LC: "Texas Angel" is a feature project very close to my heart. Around 5 years ago, I lost my best friend and the woman I desired to spend my forever with, Elizabeth Toon. She moved out to Los Angeles and was pursuing a career in film with our mutual goal to one day produce movies together. On November 5, 2006 a hit-and-run driver struck us both as we crossed a street in Hollywood. We were in the crosswalk when Elizabeth's heel came out of her shoe. I picked her up and put her over my shoulder as the car plowed through the red light, hitting both of us. She left this earth instantly, while I miraculously survived. I would live on to experience my living nightmare and, in-turn, lose my faith. But, through God's grace He showed me how real He was, and further gave me hope that while Elizabeth's life here is done, her story isn't over.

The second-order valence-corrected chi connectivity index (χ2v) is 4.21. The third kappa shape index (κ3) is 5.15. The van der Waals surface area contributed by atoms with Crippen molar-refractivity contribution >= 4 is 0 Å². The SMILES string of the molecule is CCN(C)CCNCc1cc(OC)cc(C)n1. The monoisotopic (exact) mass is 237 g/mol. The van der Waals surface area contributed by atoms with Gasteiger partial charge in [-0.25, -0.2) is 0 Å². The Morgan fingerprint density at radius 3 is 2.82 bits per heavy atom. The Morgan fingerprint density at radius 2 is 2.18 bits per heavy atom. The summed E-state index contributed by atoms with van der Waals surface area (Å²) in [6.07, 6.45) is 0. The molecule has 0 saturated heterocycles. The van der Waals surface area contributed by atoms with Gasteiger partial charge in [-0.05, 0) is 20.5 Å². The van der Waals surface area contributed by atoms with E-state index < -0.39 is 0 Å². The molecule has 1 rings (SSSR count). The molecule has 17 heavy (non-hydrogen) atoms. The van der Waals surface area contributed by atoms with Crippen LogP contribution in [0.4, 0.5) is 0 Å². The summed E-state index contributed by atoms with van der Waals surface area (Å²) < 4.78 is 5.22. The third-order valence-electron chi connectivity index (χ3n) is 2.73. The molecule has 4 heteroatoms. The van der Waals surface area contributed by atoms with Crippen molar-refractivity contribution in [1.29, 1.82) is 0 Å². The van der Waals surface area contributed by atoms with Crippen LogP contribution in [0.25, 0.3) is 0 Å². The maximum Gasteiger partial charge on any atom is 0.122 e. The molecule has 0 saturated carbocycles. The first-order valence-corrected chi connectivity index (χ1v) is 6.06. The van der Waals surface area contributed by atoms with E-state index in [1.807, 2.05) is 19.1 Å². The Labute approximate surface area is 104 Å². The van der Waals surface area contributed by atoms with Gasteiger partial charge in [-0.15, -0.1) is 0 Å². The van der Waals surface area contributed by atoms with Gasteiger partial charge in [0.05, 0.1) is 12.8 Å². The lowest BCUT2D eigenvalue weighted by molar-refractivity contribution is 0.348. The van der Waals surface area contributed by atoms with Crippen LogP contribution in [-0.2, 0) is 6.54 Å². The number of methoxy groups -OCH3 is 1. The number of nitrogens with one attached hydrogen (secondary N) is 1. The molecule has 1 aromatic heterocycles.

Though I struggled with survivor's guilt and so badly hurt as I lived on without her by my side, I experienced supernatural miracles that made it more clear and evident than ever before that I wasn't alone and God was beside me. I wrote a script about my journey, which tells this story along with the one of forgiveness I know I've been called to share. It's story of a man's love, a father and family's love for the same woman, and how the Lord uses the three things that will remain forever—Faith, Hope, and Love—to pull them through tragedy. My goal with the project is to tell a real, main-stream story of life's harsh reality and the beauty that can exist even in darkness, with the goal to encourage the discouraged. After waiting for the right time to move forward, and for her precious family and myself to further heal, I'm excited to announce we will soon be moving forward with this film. And my good buddy Rocky Powell will be directing!